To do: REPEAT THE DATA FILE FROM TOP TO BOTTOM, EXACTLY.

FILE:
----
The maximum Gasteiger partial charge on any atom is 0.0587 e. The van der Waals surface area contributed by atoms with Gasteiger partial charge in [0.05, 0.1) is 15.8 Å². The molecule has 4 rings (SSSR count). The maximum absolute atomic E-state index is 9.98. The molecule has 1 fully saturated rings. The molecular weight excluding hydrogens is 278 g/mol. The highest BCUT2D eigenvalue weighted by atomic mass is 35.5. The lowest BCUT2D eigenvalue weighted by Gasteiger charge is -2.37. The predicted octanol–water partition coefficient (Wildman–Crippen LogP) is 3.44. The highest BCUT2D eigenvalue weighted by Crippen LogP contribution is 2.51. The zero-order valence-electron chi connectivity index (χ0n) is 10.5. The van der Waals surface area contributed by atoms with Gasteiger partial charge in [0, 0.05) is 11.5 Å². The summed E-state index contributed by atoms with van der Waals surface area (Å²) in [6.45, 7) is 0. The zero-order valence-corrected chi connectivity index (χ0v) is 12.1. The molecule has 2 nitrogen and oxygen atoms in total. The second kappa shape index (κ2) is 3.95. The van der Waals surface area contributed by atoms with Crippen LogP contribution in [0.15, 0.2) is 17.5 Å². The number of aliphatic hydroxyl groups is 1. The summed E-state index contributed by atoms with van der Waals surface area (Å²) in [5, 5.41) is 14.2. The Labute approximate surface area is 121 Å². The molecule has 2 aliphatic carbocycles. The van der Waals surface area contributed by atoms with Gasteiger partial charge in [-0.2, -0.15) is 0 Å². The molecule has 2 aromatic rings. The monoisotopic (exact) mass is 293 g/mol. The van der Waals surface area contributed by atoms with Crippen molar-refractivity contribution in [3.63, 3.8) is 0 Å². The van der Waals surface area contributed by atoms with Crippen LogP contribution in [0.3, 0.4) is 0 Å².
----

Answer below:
The maximum Gasteiger partial charge on any atom is 0.0587 e. The van der Waals surface area contributed by atoms with Gasteiger partial charge in [0.05, 0.1) is 15.8 Å². The molecule has 4 rings (SSSR count). The maximum absolute atomic E-state index is 9.98. The molecule has 1 fully saturated rings. The molecular weight excluding hydrogens is 278 g/mol. The highest BCUT2D eigenvalue weighted by atomic mass is 35.5. The lowest BCUT2D eigenvalue weighted by Gasteiger charge is -2.37. The predicted octanol–water partition coefficient (Wildman–Crippen LogP) is 3.44. The highest BCUT2D eigenvalue weighted by Crippen LogP contribution is 2.51. The zero-order valence-electron chi connectivity index (χ0n) is 10.5. The van der Waals surface area contributed by atoms with Gasteiger partial charge in [0, 0.05) is 11.5 Å². The summed E-state index contributed by atoms with van der Waals surface area (Å²) in [6.45, 7) is 0. The zero-order valence-corrected chi connectivity index (χ0v) is 12.1. The molecule has 2 nitrogen and oxygen atoms in total. The second kappa shape index (κ2) is 3.95. The van der Waals surface area contributed by atoms with Crippen LogP contribution in [0.15, 0.2) is 17.5 Å². The number of aliphatic hydroxyl groups is 1. The summed E-state index contributed by atoms with van der Waals surface area (Å²) in [5, 5.41) is 14.2. The Labute approximate surface area is 121 Å². The molecule has 2 aliphatic carbocycles. The van der Waals surface area contributed by atoms with Gasteiger partial charge in [-0.2, -0.15) is 0 Å². The molecule has 2 aromatic rings. The monoisotopic (exact) mass is 293 g/mol. The van der Waals surface area contributed by atoms with Crippen molar-refractivity contribution in [3.63, 3.8) is 0 Å². The van der Waals surface area contributed by atoms with Crippen LogP contribution in [0.3, 0.4) is 0 Å².